So too, the characters in Negrón's stories are themselves. The whole book is set in Santurce, Puerto Rico, Negrón's hometown, and he does a stunning job of opening the doors to private conversation, private lives, and he transforms the town into a complicated maze of brutality faced with exuberant promiscuity. This is a portrait of the gay life of Santurce, and I'm so grateful for it, mostly because it feels like a portrait of my own gay life here in the states. This is the genius of Negrón's work--he's given voice to the gay kid beaten up at home and at school, voice to his fearful homophobic religious zealot relatives, voice to the gossipy wit-lipped queen, voice to the insecure and overly-quaffed and unloved, voice to the man who's lover dies, voice to the macho father who loves his gay son no matter what. These are touching vignettes, striking for their stark humor and the vulnerability of characters who you both like and dislike at the same time. Take the old gossip of "La Edwin," who can't wait to call every friend he has and tell the story of La Edwin, the closet case, who tries to seduce a straight man and fails:

"He said the part that bothered him most was all that wasted energy. . . You know he talks that way. Waste? Waste? Girl, you don't know what waste is. But, I'm going to tell you. 1985. Seven. Not one, not two. Seven of my best friends including my lover--and no more and no less than 8 months of being in a relationship--all died! Pum, pum, pum! One after the other. That, honey, is what I call a waste. So, girl, stop with all these experiments and nonsense and accept what you are. Queer. Q-U-E-E-R. Your'e a queer. 100%."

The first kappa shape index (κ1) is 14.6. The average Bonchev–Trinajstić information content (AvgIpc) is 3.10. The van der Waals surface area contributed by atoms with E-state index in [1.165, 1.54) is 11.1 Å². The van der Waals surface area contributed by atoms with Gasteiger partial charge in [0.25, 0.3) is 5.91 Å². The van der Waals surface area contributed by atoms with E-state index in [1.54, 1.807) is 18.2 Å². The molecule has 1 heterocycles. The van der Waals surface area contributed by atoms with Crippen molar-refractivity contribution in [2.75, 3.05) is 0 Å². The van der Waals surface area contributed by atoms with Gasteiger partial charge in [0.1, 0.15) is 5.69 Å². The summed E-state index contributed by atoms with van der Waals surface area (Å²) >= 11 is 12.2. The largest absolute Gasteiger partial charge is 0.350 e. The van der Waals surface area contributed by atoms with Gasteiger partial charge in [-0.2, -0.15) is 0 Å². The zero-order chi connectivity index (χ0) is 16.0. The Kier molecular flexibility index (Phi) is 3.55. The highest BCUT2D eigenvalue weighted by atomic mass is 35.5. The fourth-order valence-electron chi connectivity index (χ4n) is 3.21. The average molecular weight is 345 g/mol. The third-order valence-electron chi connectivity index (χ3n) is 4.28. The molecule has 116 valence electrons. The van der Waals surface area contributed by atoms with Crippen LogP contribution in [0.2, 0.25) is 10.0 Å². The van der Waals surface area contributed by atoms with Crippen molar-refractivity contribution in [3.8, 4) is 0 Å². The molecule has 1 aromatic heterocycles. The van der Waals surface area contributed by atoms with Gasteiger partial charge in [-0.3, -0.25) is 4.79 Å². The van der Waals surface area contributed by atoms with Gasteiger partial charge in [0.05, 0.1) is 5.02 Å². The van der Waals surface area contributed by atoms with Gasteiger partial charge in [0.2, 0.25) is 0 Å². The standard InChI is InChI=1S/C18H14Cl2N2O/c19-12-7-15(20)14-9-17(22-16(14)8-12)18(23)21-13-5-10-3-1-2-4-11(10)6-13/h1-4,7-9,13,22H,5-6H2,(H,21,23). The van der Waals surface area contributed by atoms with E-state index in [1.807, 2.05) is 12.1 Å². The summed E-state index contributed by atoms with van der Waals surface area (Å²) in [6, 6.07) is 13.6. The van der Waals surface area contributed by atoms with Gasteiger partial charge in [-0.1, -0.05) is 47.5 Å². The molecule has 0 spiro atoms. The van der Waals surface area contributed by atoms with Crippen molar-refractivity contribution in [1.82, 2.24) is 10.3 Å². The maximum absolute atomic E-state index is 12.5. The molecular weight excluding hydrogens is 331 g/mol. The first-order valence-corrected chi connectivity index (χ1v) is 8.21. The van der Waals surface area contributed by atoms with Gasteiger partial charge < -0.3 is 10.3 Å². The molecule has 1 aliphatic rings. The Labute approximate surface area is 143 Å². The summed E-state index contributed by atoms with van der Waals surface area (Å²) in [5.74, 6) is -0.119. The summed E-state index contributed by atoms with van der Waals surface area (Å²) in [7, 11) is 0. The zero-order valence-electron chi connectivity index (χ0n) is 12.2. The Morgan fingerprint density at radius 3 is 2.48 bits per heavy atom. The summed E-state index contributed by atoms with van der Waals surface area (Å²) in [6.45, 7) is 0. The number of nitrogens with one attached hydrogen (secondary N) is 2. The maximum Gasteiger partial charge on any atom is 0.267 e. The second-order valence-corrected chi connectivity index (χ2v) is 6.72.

As a collection, Negrón's builds quickly and hits its peak with the penultimate story, "The Garden," the story of a man who lives with his lover dying of AIDS and his sister. You'd think with such a morbid topic these stories would be bereft and sentimental, but no, they're filled with sharp portrayals of real people who have to face the real miseries of life with laughter, in love with their own perfections, and he makes a celebratory condition of the monstrosity of our "unacceptable" lifestyles. Negrón isn't afraid of complication, and his portraits illustrate without judgment, giving us depictions often opposing viewpoints without allowing any of them to have complete power over another. In the title story he revels in the juxtaposition of two friends, one vain and insecure, the other melting into this first lover in a public parade kiss.

Mundo Cruel is an excellent read. I'd love to give you a copy. My hopes are that Negrón will continue to write, and to sustain the voices of his stories. If I had a criticism, it might be that the book is prematurely published, it goes down fast if memorably. I can imagine it 400 pages long, a novel comparable to something Puig or Arenas would have written, so that the portrait of Santurce takes on the dimension of the pageant our private lives deserve.

Steal it if you can.
. . . . . . .
My photo
I've got one foot in the grave and the other's in my mouth.

Poetry Disclaimer

My work has been awarded the Katherine C. Turner Prize from the Academy of American Poets, a Swarthout Award, and has twice been nominated and shortlisted for the Pushcart Prize. My first book, A Book Called Rats, was selected for the Blue Lynx Prize for Poetry (Eastern Washington University Press 2007). I'm curating editor for the online journal of poetry: PISTOLA and my poems and reviews most recently appear in Massachusetts Review, Beloit, Ploughshares and RAIN TAXI. I currently teach writing and literature at Santa Monica College in southern California.